Choosing the ways of Sesame Street over Sodor Island.
Most parents of young children who’ve turned on PBS or have Netflix have had their kids watch the show Thomas and Friends. Thomas and his friends are steam trains that are selfish, prideful, and immature. They just want to have fun, yet are constantly concerned about pleasing their master, Sir Topham Hatt. Most of Sir Topham Hatt’s interactions with his trains are of disappointment. After some sort of escapade from one of his engines, he often shows up “very cross” and upset that they have “caused confusion and delay.”
The ultimate goal and the greatest compliment from Sir Topham Hatt a train can receive is to be considered a “really useful engine.” The trains only find their value in being “really useful.” It’s all about productivity. It’s all about what they are doing, and not how they are doing it. And these trains never really seem to learn their lesson, either. However, if they get stuff done efficiently, that’s what matters. That’s when they get commended and praised. How they do it isn’t really as important. Their value is simply defined by whether they get stuff done, not by how they got it done.
Thomas is never commended for his friendliness, his loyalty, his selflessness, or his determination. It’s all about results for Sir Topham Hatt. On Sodor Island, the ends almost always justify the means.
On top of this, Thomas and the other “steamies” are rarely encouraged for being nice to the diesel engines. (The “other” on this show.) Because everyone knows that diesels and steam trains don’t and shouldn’t really get along with each other. They are segregated for a reason. Steamies are good, and diesels are devious. Diesels are rarely productive and useful. In fact, if a diesel engine is found to be really useful and praised by Sir Topham Hatt, it’s usually to the shame of the steamies.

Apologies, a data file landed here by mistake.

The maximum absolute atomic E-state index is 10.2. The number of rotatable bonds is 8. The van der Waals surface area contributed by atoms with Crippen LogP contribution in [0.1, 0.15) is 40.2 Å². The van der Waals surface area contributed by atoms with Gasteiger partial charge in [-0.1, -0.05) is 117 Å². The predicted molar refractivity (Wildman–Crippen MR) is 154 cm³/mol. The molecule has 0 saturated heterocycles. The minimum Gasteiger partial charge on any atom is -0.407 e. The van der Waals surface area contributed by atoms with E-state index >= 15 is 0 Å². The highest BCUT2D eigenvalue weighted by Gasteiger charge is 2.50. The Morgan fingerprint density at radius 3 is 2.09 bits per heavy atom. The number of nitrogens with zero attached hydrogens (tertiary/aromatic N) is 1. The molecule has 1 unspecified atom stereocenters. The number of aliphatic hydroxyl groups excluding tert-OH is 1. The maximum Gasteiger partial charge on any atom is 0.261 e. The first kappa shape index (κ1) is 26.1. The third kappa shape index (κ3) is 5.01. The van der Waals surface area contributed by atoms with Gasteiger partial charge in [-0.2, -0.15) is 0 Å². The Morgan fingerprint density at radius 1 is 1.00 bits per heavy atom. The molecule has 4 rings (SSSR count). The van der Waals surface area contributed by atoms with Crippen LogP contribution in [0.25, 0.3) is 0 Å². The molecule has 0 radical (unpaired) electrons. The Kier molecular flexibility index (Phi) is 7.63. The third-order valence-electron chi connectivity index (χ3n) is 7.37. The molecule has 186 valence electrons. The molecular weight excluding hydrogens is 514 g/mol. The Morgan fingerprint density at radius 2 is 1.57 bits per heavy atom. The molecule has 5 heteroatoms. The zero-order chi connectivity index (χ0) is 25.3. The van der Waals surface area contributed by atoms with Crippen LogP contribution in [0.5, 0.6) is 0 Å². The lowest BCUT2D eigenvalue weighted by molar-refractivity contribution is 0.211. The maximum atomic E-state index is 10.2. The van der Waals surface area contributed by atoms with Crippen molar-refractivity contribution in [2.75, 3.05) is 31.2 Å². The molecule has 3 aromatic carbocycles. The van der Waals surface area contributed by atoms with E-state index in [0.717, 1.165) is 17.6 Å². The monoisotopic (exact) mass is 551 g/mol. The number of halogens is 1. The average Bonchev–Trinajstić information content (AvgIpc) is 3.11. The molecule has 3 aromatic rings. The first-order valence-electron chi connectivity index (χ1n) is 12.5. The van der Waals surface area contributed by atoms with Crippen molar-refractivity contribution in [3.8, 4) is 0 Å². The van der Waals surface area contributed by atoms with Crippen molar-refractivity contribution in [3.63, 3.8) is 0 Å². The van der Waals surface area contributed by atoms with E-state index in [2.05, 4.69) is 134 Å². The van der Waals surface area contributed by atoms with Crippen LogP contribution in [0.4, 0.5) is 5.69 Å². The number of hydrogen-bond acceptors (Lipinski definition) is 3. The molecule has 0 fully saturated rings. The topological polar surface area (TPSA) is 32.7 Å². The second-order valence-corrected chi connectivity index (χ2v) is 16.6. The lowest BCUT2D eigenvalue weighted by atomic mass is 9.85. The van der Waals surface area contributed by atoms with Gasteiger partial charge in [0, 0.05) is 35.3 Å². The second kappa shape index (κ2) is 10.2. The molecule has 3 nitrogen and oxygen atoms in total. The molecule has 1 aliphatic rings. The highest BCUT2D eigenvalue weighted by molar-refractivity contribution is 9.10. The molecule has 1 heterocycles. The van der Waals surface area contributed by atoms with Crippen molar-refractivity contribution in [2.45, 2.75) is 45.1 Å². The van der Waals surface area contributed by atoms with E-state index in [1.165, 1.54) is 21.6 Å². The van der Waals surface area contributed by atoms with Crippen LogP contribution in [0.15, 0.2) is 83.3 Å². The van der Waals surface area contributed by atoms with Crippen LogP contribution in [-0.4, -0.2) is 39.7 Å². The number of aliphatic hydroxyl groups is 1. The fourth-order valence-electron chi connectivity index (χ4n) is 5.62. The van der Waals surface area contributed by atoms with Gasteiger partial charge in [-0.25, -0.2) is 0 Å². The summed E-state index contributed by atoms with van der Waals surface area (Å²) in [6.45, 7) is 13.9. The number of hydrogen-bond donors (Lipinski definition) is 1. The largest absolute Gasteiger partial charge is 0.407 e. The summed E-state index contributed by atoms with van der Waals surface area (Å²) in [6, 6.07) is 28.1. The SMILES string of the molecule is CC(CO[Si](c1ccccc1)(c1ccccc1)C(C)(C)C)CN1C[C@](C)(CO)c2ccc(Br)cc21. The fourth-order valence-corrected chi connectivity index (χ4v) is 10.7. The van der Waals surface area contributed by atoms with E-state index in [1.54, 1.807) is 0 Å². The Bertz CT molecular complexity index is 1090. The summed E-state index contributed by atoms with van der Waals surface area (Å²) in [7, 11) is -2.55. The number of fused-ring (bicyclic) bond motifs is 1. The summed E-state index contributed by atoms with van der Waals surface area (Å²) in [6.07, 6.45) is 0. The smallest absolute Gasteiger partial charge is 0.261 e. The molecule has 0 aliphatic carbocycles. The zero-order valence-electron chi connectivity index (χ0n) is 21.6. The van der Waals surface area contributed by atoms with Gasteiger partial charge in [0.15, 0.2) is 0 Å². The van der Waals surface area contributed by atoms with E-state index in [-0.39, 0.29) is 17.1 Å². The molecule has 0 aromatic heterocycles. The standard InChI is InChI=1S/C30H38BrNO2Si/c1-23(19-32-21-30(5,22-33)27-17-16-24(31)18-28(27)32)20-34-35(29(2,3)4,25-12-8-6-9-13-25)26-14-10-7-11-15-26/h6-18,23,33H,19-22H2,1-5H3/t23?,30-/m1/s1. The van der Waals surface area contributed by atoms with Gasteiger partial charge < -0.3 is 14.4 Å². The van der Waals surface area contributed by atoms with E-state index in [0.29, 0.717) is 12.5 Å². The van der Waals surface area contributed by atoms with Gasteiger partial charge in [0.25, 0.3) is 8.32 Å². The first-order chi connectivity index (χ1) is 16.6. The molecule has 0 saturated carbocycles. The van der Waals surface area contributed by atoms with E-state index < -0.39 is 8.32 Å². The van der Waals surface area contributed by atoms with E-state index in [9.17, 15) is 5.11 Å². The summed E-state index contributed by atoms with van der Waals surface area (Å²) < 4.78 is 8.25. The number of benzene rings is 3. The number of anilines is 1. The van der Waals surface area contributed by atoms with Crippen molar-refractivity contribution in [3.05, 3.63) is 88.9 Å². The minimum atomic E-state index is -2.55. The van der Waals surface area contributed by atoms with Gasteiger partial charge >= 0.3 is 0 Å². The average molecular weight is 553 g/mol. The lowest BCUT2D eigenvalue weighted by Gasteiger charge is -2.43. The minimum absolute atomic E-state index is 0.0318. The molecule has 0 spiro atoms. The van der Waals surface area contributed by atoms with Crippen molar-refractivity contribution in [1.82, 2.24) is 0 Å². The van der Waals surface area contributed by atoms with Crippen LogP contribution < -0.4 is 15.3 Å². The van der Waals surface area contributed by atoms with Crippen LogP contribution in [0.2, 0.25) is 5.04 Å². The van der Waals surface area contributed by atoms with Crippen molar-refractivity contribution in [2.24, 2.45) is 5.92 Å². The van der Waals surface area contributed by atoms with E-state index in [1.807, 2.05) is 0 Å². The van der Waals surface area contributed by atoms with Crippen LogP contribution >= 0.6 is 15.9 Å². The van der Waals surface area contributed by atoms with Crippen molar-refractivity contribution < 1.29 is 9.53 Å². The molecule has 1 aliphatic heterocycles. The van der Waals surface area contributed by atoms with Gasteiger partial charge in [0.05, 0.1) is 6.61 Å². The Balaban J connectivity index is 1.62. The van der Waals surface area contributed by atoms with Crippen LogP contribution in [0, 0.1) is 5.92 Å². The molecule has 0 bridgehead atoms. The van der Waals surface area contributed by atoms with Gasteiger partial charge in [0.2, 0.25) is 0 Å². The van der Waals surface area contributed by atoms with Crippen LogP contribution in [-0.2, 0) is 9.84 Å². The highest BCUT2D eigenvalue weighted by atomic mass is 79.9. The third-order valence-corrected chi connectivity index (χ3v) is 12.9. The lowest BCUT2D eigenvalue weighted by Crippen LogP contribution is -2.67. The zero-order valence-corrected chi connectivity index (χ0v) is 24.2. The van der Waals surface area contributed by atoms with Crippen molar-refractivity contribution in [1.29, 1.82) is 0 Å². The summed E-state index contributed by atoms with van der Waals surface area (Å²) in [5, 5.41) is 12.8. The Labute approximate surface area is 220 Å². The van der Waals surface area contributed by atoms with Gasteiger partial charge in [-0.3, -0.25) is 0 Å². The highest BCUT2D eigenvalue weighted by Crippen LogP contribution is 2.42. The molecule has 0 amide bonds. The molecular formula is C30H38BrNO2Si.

Yet, my youngest son LOVES this show. He’s all about trains. It’s hard to know how he interprets it as a two year old, though. Some may think I’m overthinking this, but these are the sorts of messages that sneak into our mindset as both kids and parents. And I think it’s worth the time to think through the messages that we are are exposing our children to.
Then there is Sesame Street’s Super Grover 2.0
His introduction on the show goes like this:
Super Grover 2.0.
He. Shows. Up.”
Super Grover is not a useful engine. The people he tries to help always end up being the ones solving the problem themselves, despite his help. The greatest thing he does, is simply show up.
Despite the predicaments Grover creates, his methods are the things I want to highlight with my children. To observe. To question. To investigate. Ultimately, just show up.
I am a recovering know-it-all who instead of observing, likes to show.
Instead if questioning, likes to give answers.
Instead of investigating, likes to assume that I know better.
Super Grover is not that way. At all.
Super Grover’s way creates messes and it gives room for mistakes. Questions are encouraged and he fails constantly.
Super Grover’s worth isn’t found in being “really useful.” If it was, he’d be doomed. But the problems do eventually get solved, and his worth was never in question.
Super Grover may not be all that useful, but he’s the one that’s the superhero.
And I want the focus for the success and value of my children not to be focused on what they do, but how they do it. Not on how useful they were, but on their approach to the tasks and challenges of life. I want them to observe, question, and investigate. I want them to show up.
I don’t want them to be afraid of disappointing me because they didn’t achieve something. I want them to know that their value is found in their being, not their doing. We are human beings not human doings. How we do things is what builds character and integrity.
It’s a lesson I’m still learning myself. But in the end, I want my kids to be more like Super Grover, in all his stumbling and bumbling, rather than being like Sir Topham Hatt’s engines, constantly focused on being really useful.